From Cleeve Hill in the Cotswolds you can look down and see Sudeley Castle, close to the small town of Winchcombe.
Sudeley has been restored, but some of the ruins of earlier buildings remain - notably the walls and tall Gothic windows of Richard III's banqueting hall, and the shell of a 15th century tithe barn, which now houses an enchanting garden of roses, hollyhocks, clematis and wisteria.
Sudeley - a stronghold since Anglo-Saxon times - was slighted after the Civil Wars and left uninhabitable. For two centuries it was used by tenant farmers for sheltering animals, and some of its stones were carried away. King Charles I's campaign bed - a great demountable four-poster of solid carved oak - lay forgotten in a barn on the estate. And the body of Queen Katherine Parr lay buried beneath a wall in the ruined chapel and was not rediscovered for more than two hundred years.
Katherine Parr? Well, when Henry VIII died in 1547, Sudeley passed to Thomas Seymour, who went on to marry the king's widow, Katherine Parr. So Katherine came to live at Sudeley, along with Thomas's ward, the eleven-year-old Lady Jane Grey. Sadly, Katherine's time at Sudeley was short - little more than a year. She became pregnant and died of puerperal fever a week after the birth, aged thirty-six. When her lead coffin was discovered and opened in 1782, her body was found to be wrapped in six layers of linen cerecloth, which had kept it perfectly preserved (though later openings eventually reduced it to dust.) In the 19th century the chapel was rebuilt and re-dedicated as St Mary's Church, and Katherine was laid in a marble tomb inscribed with the words found on her coffin, "Here lyeth Quene Kateryn, wife to Kyng Henry VIII..."
The castle was sensitively restored by John and William Dent, wealthy glove-makers, who bought it in 1837. Since then, the present owners have built up some fascinating collections and exhibitions. Emma Dent, the Victorian chatelaine, was a great collector, and there is a room full of antique lace and embroidery, including a 16th century lace canopy said to have been made by Anne Boleyn for the christening of Princess Elizabeth. Emma also devoted energy to both buildings and gardens, and can be seen below, in topiary, sitting in her herb garden, reading a book - though she was so busy with good works around Winchcombe (providing almshouses, a school, a new church, a piped water supply, teaching at a night school and running sewing classes) that it's hard to imagine she had much time to sit and read.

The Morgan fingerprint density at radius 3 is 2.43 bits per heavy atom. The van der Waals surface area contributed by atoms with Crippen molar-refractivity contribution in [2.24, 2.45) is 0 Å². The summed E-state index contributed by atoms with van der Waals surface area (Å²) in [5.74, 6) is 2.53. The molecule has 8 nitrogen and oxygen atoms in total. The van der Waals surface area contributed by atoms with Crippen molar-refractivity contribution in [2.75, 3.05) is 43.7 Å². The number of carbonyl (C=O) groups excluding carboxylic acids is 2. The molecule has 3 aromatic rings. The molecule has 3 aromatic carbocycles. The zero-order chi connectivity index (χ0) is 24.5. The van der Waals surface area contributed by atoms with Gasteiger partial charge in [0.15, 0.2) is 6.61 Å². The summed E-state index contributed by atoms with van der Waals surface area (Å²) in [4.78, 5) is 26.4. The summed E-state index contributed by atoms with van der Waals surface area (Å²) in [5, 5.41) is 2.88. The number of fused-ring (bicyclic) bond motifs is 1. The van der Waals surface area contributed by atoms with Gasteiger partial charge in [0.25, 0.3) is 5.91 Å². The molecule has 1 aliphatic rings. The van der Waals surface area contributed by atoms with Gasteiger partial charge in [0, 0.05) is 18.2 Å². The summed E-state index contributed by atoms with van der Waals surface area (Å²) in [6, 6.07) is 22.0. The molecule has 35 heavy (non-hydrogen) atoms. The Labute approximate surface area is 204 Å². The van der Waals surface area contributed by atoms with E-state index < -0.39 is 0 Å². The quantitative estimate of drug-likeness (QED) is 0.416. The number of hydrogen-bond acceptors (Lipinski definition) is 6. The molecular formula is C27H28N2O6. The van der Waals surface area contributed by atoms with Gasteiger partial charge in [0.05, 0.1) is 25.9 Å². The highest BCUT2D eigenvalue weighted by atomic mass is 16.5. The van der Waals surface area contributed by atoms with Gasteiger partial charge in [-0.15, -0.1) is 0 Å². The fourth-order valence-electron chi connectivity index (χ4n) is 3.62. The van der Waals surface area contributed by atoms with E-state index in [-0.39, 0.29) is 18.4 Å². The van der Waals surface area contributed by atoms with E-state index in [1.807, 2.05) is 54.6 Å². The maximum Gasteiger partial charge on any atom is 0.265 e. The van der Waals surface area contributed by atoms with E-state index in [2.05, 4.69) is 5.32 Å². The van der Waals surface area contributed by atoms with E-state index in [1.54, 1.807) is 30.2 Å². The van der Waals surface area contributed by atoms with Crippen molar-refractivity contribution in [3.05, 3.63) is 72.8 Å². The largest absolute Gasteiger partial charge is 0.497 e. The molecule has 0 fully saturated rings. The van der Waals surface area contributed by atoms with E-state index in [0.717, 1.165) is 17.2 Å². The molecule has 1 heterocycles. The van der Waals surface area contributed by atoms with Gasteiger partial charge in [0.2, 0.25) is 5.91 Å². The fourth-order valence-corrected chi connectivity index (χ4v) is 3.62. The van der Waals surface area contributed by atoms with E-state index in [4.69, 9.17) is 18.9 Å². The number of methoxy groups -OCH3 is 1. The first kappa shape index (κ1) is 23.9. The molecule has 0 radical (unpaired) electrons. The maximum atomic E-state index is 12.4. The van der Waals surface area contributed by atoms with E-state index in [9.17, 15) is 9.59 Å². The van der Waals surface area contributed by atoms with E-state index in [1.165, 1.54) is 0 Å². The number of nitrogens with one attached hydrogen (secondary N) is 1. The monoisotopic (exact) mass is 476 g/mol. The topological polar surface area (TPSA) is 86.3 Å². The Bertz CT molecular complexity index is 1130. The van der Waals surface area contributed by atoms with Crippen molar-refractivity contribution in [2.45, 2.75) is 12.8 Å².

Some highlights of the exhibitions for me were:
Katherine Parr's privy, curtained and upholstered in crimson velvet.
The Vertue drawings - copies of thirty-three portraits by Holbein of members of the Tudor court.
Charles I's despatch box, in which he kept all his correspondence during the Civil War - one of the spoils of the battle of Naseby.
Charles I's campaign bed - now restored and refurnished.
Katherine Parr's books and her letter to Thomas Seymour accepting his marriage proposal.
Oh, and the Roman mosaic - another thing for which we have to thank Emma Dent. But that will be the subject of a separate blog...